I once lived in abject terror of pops, clicks, and bangs. I was once frightened by the thought of a musician unplugging their instrument from a “hot” input before I found the mute button. This was a result of my early experience in audio, where well-meaning (but incorrect) people had assured me that such noises were devastating to loudspeakers. A good solid “thump” from powering up a console when the amps were already on, and some poor driver would either:

A) Take another step towards doom, or…

B) Blow up like that one space station that could be confused with a small moon.

Well, that’s just a load of horsefeathers, but like all audio myths, a kernel of truth can be found. The kernel of truth is that loudspeakers CAN be destroyed by a large spike of input. There’s a reason that drivers and loudspeaker enclosures have peak ratings. Those are “Do Not Exceed” lines that you are smart to avoid crossing. Here’s the deal, though – if you’re using a sane powering strategy with passive boxes, or are using any truly decent powered speaker, worry is essentially unnecessary.

An amplifier simply can not “swing” more voltage than is available from the supply. If the peak voltage available from the amp results in power dissipation equal to or less than what the loudspeaker can handle, a brief transient won’t cook your gear. The instantaneous maximum power will be in the safe range, and the whole signal won’t last long enough for the continuous power to become a factor. An active box that’s well designed will either be powered in such a way, or it may be overpowered and then limited back into a safe range.

So, when a system is set up correctly, the odd mishap isn’t necessarily dangerous. It’s just displeasing to hear.

I believe that the persistence of this myth is due to folks who get talked into “squeezing maximum performance” out of their loudspeakers. They’re told that they have to use very large amplifiers to drive the boxes they have, and so that’s what they do. They hook up amps that can handily deliver power far beyond the “Do Not Exceed” line specified by peak ratings. If they take no other safety precautions, they ARE playing with fire. One good, solid accident, and that may be it for a driver. (If I might be so bold, I would recommend that those folks instead use my speaker powering strategy instead of “spend lots more, maybe get a touch louder, and hope you’re lucky.”)

The worrier doesn’t have to be you. Keep things reasonable, and you’ll be very unlikely to lose money because somebody yanked a cable.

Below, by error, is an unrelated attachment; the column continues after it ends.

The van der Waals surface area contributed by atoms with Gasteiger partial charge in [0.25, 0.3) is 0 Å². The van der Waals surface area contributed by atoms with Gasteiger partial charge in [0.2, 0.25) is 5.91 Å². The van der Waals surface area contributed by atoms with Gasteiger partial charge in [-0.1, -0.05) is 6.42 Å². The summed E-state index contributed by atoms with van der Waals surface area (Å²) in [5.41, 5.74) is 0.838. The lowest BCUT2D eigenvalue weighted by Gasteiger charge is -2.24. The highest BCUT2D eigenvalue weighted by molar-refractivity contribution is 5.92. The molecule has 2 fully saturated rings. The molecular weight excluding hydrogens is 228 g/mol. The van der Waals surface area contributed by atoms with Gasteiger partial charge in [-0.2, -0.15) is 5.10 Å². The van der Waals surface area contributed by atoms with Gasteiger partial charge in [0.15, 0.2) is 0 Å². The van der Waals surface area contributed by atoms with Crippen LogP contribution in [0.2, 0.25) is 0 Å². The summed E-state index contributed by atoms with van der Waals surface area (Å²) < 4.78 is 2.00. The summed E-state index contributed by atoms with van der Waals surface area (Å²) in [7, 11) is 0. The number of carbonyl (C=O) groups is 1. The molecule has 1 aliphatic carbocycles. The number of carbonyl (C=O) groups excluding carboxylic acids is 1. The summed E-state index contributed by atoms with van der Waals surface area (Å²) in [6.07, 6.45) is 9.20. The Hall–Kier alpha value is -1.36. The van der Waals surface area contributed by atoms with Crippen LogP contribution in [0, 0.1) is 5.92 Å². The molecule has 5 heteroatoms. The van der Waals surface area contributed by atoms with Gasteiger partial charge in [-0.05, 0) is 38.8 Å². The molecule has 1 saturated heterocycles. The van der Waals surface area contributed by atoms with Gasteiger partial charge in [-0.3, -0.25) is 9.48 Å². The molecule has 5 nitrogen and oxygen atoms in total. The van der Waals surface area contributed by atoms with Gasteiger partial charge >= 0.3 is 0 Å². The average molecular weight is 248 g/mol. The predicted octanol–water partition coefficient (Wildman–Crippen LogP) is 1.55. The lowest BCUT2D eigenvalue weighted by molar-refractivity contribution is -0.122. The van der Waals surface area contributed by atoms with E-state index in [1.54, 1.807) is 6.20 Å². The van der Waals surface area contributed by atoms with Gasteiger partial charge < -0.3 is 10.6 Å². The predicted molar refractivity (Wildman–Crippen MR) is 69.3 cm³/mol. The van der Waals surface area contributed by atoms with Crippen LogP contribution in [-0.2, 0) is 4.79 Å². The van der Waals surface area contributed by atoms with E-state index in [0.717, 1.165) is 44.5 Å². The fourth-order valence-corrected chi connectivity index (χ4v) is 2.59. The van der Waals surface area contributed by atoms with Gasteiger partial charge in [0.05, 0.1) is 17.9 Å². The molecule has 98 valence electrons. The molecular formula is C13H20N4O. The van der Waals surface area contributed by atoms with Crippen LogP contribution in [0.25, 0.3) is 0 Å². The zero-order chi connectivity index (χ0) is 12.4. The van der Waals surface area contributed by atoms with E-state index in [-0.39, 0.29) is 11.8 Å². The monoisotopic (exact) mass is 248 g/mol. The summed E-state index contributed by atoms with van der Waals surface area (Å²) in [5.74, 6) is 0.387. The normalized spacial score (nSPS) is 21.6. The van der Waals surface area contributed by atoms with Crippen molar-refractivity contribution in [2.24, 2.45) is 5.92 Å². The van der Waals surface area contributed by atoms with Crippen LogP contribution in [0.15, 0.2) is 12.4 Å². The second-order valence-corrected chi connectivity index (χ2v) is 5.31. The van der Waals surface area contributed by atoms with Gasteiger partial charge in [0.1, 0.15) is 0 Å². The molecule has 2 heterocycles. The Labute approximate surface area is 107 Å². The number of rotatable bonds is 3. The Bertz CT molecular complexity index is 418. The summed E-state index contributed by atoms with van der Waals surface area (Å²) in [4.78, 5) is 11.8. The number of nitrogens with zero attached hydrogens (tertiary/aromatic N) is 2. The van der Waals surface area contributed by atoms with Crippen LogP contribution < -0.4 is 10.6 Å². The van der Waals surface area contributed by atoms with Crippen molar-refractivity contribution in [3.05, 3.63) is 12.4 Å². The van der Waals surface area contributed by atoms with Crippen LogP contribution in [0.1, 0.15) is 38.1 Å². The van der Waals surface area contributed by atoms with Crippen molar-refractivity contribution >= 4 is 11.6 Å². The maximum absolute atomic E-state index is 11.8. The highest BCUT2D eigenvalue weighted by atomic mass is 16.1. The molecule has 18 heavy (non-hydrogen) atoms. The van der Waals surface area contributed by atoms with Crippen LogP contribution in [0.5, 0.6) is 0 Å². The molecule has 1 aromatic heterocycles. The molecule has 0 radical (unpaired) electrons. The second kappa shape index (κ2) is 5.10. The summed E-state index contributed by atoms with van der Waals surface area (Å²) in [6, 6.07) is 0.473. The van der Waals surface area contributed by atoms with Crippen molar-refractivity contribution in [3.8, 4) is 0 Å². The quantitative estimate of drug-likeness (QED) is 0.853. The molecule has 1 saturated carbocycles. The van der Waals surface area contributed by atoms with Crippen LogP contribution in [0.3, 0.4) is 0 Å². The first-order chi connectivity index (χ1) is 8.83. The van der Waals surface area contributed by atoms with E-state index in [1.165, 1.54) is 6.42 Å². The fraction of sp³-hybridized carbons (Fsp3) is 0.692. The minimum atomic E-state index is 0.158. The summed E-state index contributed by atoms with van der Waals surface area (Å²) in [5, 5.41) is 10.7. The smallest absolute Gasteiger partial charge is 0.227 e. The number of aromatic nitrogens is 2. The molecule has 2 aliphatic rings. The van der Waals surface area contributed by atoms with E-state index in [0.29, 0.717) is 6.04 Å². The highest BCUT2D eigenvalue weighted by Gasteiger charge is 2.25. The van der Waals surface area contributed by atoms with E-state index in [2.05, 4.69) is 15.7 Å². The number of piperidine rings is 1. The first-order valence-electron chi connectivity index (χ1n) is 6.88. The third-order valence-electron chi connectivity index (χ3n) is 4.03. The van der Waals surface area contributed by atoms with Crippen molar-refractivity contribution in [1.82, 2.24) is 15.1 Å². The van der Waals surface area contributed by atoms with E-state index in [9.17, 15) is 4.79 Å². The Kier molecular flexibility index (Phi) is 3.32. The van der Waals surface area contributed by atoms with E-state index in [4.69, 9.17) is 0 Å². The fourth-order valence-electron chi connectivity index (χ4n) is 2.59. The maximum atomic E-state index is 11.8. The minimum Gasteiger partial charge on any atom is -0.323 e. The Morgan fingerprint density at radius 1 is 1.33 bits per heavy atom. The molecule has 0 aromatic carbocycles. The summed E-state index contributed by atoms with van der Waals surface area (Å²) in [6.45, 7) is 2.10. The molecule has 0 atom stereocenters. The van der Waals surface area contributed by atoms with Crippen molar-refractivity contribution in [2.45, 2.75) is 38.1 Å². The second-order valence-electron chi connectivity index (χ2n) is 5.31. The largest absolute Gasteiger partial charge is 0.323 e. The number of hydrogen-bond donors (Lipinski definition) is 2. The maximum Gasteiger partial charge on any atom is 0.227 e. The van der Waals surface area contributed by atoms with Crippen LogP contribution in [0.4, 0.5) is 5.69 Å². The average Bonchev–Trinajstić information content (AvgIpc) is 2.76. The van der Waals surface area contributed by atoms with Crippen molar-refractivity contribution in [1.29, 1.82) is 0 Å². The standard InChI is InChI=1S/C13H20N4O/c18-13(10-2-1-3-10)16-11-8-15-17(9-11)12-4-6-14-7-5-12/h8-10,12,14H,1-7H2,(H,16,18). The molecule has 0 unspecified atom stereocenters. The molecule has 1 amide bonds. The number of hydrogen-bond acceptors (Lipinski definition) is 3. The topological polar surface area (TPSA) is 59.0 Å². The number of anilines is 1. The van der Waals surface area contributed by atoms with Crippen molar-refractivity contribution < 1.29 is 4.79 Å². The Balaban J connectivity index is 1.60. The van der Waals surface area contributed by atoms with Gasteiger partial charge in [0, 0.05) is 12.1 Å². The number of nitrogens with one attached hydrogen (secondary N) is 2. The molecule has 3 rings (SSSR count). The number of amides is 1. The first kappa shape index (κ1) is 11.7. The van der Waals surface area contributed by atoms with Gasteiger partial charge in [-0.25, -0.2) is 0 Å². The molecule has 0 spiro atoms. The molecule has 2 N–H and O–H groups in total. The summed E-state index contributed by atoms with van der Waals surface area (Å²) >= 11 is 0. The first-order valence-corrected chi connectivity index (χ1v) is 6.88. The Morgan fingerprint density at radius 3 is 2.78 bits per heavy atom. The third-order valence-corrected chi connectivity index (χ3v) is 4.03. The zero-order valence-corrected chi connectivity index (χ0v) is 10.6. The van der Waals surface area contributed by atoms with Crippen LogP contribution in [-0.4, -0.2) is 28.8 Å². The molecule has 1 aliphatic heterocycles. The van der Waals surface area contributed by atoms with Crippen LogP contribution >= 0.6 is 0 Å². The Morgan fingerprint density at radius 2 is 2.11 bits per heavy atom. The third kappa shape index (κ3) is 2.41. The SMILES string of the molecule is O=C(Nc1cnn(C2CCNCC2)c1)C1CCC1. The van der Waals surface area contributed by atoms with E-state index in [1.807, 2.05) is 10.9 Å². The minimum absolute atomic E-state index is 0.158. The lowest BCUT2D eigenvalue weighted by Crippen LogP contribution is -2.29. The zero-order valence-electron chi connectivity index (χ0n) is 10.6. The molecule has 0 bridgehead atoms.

Thermodynamics, System Coverage, And The Cost Of Lunch

Lunch is not free, and energy isn’t magic.

Please Remember:

The opinions expressed are mine only. These opinions do not necessarily reflect anybody else’s opinions. I do not own, operate, manage, or represent any band, venue, or company that I talk about, unless explicitly noted.

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Before diving into this topic, I want to be very clear on a few points. First, this kind of discussion is a bit “above the pay grade” of small-venue folks like myself. Second, there’s a lot of theory involved, because I don’t have anything in the way of deep, direct, hands-on experience with it.

Ready a grain of salt to take with all this, okay?

Okay.


The pro-audio world sometimes likes to behave as though thermodynamics is less of a harsh mistress than it really is. That is, there seems to be a semi-willful ignorance regarding energy and where it goes. This can lead to a sense of there being some sort of free (or reduced cost) “lunch” when it comes to the directivity of a system. The problem is that lunch is always served at full price. If you want sound to only go where you want it to go, you also have to deal with the laws governing the behavior of that audible energy.

Achieving useful, desirable directivity with an audio system was traditionally the purview of wave-guidance. In other words, horns. You channel your sonic flux through the horn, and (within the physical limits of the horn), you get certain advantages. One benefit is better “pressure transfer” to the world beyond the driver. Another nice bit of help is greater directivity. With a horn of the correct overall size and flare rate, you can focus sonic energy (within a certain passband) into a defined radiation pattern.